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International friendlies losing relevance in current format

ByCharles Nurick

Mar 31, 2015

Last week, Scotland beat Northern Ireland 1-0 in a dull and uneventful contest that looked destined for a goalless draw until the final five minutes.

Even despite a lack of quality, a Scottish win should normally be something for fans to cheer about, but this time it wasn’t. Due to this being a ‘friendly’, the match was about as relevant as celebrating Christmas in July, and it begs the question as to whether there is still any point in modern international friendlies.

For decades, friendlies have been used by teams as a sort of warm-up to ease themselves into international duty, before they play the matches that actually have some sort of consequence.

It’s understandable, some might say logical, that squads may want a chance to gel and play in a competitive environment so that they might be at their peak for what challenges are yet to come. It’s also pointless.

In modern football, players are competing week in, week out. If they aren’t prepared for international duty due to a lack of playing time then they probably shouldn’t have been selected in the first place. Friendlies add just another pointless fixture to an already crowded schedule, for very little in return.

The term ‘friendlies’ too is a misleading one. These matches are rarely played on particularly good terms, as both teams still see winning as the ultimate goal, regardless of the spectacle. Rather than giving these games an air of fake importance, perhaps it is time to regard them more as exhibitions as opposed to full-on, do-or-die, contests.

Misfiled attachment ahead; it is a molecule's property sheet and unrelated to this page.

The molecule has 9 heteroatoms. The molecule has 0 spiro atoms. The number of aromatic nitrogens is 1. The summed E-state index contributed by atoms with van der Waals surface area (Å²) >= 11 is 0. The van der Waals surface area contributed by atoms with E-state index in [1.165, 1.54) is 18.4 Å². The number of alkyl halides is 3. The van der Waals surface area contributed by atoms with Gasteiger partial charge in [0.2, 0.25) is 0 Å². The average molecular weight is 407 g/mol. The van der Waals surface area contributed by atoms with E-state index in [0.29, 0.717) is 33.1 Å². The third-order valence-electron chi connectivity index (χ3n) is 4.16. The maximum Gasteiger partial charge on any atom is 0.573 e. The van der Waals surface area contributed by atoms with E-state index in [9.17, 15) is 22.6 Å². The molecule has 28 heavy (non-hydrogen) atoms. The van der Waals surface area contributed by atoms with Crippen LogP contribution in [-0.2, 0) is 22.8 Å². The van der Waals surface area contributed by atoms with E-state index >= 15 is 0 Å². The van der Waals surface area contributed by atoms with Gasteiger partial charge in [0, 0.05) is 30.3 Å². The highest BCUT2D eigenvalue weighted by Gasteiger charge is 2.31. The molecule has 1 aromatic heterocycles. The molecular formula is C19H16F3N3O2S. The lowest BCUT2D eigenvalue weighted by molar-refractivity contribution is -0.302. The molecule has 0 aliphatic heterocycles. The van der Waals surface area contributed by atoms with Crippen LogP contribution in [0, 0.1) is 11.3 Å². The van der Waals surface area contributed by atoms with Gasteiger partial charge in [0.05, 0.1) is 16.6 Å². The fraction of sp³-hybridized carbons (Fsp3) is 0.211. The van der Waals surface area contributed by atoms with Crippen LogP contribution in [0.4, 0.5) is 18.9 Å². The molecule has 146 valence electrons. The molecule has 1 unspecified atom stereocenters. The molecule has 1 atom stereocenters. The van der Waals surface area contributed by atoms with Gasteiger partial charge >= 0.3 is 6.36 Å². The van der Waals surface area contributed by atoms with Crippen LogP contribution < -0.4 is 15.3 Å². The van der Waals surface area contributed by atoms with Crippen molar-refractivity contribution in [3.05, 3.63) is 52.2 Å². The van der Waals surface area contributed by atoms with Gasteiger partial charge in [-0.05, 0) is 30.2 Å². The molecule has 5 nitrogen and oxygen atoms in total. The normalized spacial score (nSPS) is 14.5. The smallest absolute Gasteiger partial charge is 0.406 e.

Friendlies already allow six substitutions per team, as opposed to the regular three, but why stop there? Friendlies should be used as a chance to show spectators the human side of players, and let them see how fun and exciting the game can be when its stars are allowed off the leash and given the chance to play without the pressure of failure.

When France hosted Brazil, some of most talented young stars met on a football field and provided, by all accounts, an enjoyable contest. But imagine the possibilities had Brazil decided to play with just David Luiz at the back, and seven up front: it would have created an absurd, manic, but ultimately thrilling spectacle.

A clear comparison from the rugby world is that of the Barbarians; a team made up of superstars who take on an international side. These games are played with intensity and competiveness, but at the same time see props attempting drop-goals and lineouts involving all fifteen players. These games attract sell-out audiences and give the players and coaches sweet relief from the high-pressure environments of their regular schedules.

Many have accused football of losing touch with the common fan due to the ludicrous amounts of money involved in it nowadays, but friendlies could be used as a tool to reconnect with the disillusioned.

Or, at the very least, these matches could be played in smaller countries that are yet to embrace ‘the beautiful game’.

With the dearth of stars that the game currently possesses, it seems a shame for them to play in the same venues, for the same fans, on a consistent basis when some fans would sell their own arm for a chance to see their heroes play. Instead of Brazil travelling to Paris for a game, why not China, or India, or America, where football is in need of some publicity?

The place for friendlies in the modern game does not seem to be changing, but perhaps their style should be. It’s an untapped footballing resource that could be used to spread the game rather than provide meaningless contests. The phrase ‘keep your friends close, but your enemies closer’ has never rung more true.

By Charles Nurick

Fourth year History student. A lover of sports, gin, and long, hot baths A disliker of slow walkers, clingfilm, and umbrellas.

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